by Patrick Genova

Initiatives aimed at registering poor Americans to vote is un-American, or at least that is the conjecture Matthew Vadum made early last month in a controversial article published by American Thinker. Vadum, the author of Subversion, Inc. and Senior Editor for the non-profit watchdog group Capital Research Center, argues that leftist groups are trying to use the poor as a “battering ram” to advance redistributionist policies. The poor masses, Vadum suggests, are the tools with which Obama and like-minded organizations plan to drag America further from small government ideals. Vadum essentially asserts that voter registration is infringing on his American Dream.

The progressive radio host Thom Hartmann went toe-to-toe with Vadum shortly after the article was released. On the Thom Hartmann Program Vadum defended the views he put forward in the article arguing that, given the chance, welfare recipients would vote for their own interests. Hartmann, expressing concern for the one in seven Americans below the poverty line, argued that everyone, not just the poor, votes for their own interests. Vadum had no substantive response to Hartmann’s prodding.

Although some may cast Vadum off as a loose cannon speaking from the fringe of American politics, the issue of registering voters has been a hot-button topic in the last few months. In mid-September, New York Senator Charles Schumer wrote a letter to Attorney General Eric Holder asking for more strict enforcement of the National Voter Registration Act of 1993 (NVRA). Sections 5 and 7 of the NVRA, commonly known as the Motor Voter Laws, require states to make voter registration available to citizens when renewing or applying for a driver’s license and at all offices that provide public assistance. In his letter Senator Schumer points out that voting rights agencies have brought suit against Ohio and New Mexico for non-enforcement of the NVRA.

In an article for American Thinker, John H. Watson (I’m no detective, but I have a sneaking suspicion this is a pseudonym) argues that the NVRA allows for more voter fraud because of easy access to registration without proof of citizenship. So the analysis then becomes one of costs and benefits. Do we make registration more accessible and run the risk of higher incidences of voter fraud? It seems that the benefits outweigh the costs. Senator Schumer states in his letter that before enforcement of Motor Voter Laws, Ohio’s DMV only processed 24,000 voter registrations a year. In the year following the lawsuit 121,000 voter registration forms were processed. While after a crackdown on voter fraud in 2007, the Justice Department came up with only 86 charges of voter fraud.

Are advocates like Vadum and Watson really arguing that voter fraud is the issue? It seems more likely that Vadum and Watson just think they know what’s best for America; after all, they registered to vote without the help of Motor Voter Laws or voter advocacy groups. In his article, Vadum asserts that the poor are “particularly open to demagoguery and bribery”. Vadum suggest that the poor are more likely to vote for their own interests than their more level-headed rich counterparts. Research, including James Foster’s study through the University of California, suggests that most people, rich and poor, vote out of perceived altruism. In short, voters enter the voting box because they think they are voting for what is best for most people. A person under the poverty line may very well want to expand social programs, and Mr. Vadum may want to shrink the same initiatives all for the same reason: each thinks he earnestly know what’s best for the rest of the country.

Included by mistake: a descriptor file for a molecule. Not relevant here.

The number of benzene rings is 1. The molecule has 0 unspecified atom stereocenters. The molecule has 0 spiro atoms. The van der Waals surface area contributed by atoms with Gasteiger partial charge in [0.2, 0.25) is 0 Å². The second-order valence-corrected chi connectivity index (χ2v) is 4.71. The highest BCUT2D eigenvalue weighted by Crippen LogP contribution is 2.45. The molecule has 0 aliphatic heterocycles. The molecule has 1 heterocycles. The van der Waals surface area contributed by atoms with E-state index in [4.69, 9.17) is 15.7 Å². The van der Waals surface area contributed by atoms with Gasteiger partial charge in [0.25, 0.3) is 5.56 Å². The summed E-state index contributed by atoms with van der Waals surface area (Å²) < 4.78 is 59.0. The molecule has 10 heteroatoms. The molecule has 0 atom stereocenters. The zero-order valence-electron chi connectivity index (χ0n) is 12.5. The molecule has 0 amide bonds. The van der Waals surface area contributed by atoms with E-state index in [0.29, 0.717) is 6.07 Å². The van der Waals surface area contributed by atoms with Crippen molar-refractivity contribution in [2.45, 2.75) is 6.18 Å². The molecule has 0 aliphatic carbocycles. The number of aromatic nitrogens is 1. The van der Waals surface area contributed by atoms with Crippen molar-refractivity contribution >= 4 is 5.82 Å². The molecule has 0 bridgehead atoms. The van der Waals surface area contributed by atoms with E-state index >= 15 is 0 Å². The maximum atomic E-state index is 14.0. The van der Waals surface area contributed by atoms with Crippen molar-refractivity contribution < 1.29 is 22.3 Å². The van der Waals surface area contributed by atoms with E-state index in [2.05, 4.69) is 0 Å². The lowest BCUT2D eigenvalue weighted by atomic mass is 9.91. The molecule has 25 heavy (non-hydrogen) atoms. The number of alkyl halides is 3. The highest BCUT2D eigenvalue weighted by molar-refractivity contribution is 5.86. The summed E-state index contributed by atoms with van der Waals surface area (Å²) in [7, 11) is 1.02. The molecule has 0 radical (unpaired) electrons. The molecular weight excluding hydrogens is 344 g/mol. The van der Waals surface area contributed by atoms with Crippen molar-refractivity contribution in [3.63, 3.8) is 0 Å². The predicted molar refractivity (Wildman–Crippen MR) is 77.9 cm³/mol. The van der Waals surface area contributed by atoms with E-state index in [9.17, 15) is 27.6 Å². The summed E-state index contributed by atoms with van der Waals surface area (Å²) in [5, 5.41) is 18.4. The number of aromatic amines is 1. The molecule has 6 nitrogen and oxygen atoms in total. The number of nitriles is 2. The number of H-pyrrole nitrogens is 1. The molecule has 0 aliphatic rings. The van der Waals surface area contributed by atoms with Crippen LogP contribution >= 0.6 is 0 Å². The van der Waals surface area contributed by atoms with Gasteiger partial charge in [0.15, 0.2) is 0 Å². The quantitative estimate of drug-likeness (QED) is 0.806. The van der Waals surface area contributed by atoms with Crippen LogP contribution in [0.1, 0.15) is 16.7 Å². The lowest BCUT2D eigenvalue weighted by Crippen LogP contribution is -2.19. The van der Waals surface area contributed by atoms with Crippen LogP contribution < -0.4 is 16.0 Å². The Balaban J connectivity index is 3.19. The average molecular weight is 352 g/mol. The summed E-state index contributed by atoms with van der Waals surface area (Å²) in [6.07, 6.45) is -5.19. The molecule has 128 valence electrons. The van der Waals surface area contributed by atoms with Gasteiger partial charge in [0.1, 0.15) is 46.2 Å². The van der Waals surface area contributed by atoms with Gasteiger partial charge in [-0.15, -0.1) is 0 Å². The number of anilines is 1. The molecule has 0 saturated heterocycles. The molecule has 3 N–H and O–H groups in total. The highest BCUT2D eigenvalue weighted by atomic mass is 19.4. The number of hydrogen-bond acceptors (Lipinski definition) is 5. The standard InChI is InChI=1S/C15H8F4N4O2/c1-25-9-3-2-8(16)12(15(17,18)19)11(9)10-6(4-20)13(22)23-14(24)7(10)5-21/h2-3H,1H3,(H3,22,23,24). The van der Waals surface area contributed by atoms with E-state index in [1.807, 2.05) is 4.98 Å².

The person who knows who’s right may have the answers to all life’s questions, but for now a simpler problem is in front of us: the poor have been, for a wide variety of reasons, underrepresented in American voting throughout history. Voting statistics from 2008 showed a direct correlation between wealth and voting practices. Statistics showed that 51.9 % of people making under $20,000 voted compared to 91.8 % of people making over $100,000. Suggesting, as Vadum does, that helping anyone to exercise their right to vote is un-American seems, well, un-American. To Vadum’s credit he doesn’t come right out and say the poor shouldn’t vote, but instead suggests that we should lock the doors, turn out the lights, cross our fingers, and hope that the poor don’t find their way into the party we call the democratic process.

Patrick Genova is a first-year student at William & Mary Law School.

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